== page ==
~from Cybercast News Service
Sen. Barack Obama (D-Ill.) told a crowd at Hocking College in Nelsonville, Ohio, Sunday that he believes the Sermon on the Mount justifies his support for legal recognition of same-sex unions. He also told the crowd that his position in favor of legalized abortion does not make him "less Christian."
"I don't think it [a same-sex union] should be called marriage, but I think that it is a legal right that they should have that is recognized by the state," said Obama. "If people find that controversial then I would just refer them to the Sermon on the Mount, which I think is, in my mind, for my faith, more central than an obscure passage in Romans." St. Paul's Epistle to the Romans condemns homosexual acts as unnatural and sinful.
Obama's mention of the Sermon on the Mount in justifying legal recognition of same-sex unions may have been a reference to the Golden Rule: "Do to others what you would have them do to you." Or it may have been a reference to another famous line: "Do not judge, or you too will be judged."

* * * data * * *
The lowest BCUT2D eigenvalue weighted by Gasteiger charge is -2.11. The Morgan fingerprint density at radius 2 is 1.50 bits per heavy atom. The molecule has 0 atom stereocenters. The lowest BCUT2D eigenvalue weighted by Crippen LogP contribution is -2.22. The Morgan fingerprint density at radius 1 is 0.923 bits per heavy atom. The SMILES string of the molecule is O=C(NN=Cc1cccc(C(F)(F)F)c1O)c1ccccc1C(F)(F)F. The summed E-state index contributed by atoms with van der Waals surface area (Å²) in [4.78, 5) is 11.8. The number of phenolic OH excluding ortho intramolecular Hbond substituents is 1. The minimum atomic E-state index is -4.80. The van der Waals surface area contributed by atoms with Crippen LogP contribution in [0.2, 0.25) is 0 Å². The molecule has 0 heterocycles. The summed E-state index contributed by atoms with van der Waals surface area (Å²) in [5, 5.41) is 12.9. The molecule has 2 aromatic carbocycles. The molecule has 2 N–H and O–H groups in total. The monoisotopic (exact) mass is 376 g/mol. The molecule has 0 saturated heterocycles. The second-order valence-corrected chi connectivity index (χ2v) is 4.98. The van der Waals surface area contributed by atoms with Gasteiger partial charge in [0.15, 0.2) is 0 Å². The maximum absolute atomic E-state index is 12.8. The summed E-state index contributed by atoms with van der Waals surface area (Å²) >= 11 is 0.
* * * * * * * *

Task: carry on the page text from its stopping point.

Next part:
The Sermon, recorded in the Gospel of Matthew, includes the Lord's Prayer, the Beatitudes, an endorsement of scriptural moral commandments ("anyone who breaks one of the least of these commandments and teaches others to do the same will be called least in the kingdom of heaven"), and condemnations of murder, divorce and adultery. It also includes a warning: "Watch out for false prophets. They come to you in sheep's clothing, but inwardly they are ferocious wolves."
The passage from St. Paul's Epistle to the Romans, which Obama dismissed as "obscure," discusses people who knew God but turned against him.
On the topic of abortion, Obama said his support for keeping it legal does not trespass on his Christian faith.
"I think that the bottom line is that in the end, I think women, in consultation with their pastors, and their doctors, and their family, are in a better position to make these decisions than some bureaucrat in Washington. That's my view," Obama said about abortion. "Again, I respect people who may disagree, but I certainly don't think it makes me less Christian. Okay."